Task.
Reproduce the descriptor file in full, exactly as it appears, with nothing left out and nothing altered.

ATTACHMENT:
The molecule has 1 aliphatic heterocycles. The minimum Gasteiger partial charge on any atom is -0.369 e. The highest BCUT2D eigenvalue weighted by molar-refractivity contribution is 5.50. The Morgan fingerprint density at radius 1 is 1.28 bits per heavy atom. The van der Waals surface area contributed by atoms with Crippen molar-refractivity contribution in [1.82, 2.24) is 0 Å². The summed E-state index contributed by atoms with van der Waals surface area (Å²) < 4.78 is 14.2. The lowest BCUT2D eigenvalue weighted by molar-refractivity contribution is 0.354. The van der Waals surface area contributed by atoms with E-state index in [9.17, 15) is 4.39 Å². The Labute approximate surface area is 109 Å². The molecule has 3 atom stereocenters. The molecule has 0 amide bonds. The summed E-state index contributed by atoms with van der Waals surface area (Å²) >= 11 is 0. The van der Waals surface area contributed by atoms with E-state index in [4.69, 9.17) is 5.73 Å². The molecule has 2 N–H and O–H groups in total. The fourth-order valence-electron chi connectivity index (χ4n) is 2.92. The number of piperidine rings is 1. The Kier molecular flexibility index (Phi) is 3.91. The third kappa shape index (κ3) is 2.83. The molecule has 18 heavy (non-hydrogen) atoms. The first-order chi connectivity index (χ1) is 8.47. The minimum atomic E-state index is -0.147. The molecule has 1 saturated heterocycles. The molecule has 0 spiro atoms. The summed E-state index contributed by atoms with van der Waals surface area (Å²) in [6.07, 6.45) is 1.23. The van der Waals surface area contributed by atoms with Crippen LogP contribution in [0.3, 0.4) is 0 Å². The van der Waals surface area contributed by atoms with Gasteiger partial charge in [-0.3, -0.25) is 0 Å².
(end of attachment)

The molecule has 1 aliphatic heterocycles. The minimum Gasteiger partial charge on any atom is -0.369 e. The highest BCUT2D eigenvalue weighted by molar-refractivity contribution is 5.50. The Morgan fingerprint density at radius 1 is 1.28 bits per heavy atom. The van der Waals surface area contributed by atoms with Crippen molar-refractivity contribution in [1.82, 2.24) is 0 Å². The summed E-state index contributed by atoms with van der Waals surface area (Å²) < 4.78 is 14.2. The lowest BCUT2D eigenvalue weighted by molar-refractivity contribution is 0.354. The van der Waals surface area contributed by atoms with E-state index in [9.17, 15) is 4.39 Å². The Labute approximate surface area is 109 Å². The molecule has 3 atom stereocenters. The molecule has 0 amide bonds. The summed E-state index contributed by atoms with van der Waals surface area (Å²) >= 11 is 0. The van der Waals surface area contributed by atoms with E-state index in [4.69, 9.17) is 5.73 Å². The molecule has 2 N–H and O–H groups in total. The fourth-order valence-electron chi connectivity index (χ4n) is 2.92. The number of piperidine rings is 1. The Kier molecular flexibility index (Phi) is 3.91. The third kappa shape index (κ3) is 2.83. The molecule has 18 heavy (non-hydrogen) atoms. The first-order chi connectivity index (χ1) is 8.47. The minimum atomic E-state index is -0.147. The molecule has 1 saturated heterocycles. The molecule has 0 spiro atoms. The summed E-state index contributed by atoms with van der Waals surface area (Å²) in [6.07, 6.45) is 1.23. The van der Waals surface area contributed by atoms with Crippen LogP contribution in [0.3, 0.4) is 0 Å². The van der Waals surface area contributed by atoms with Gasteiger partial charge in [-0.3, -0.25) is 0 Å².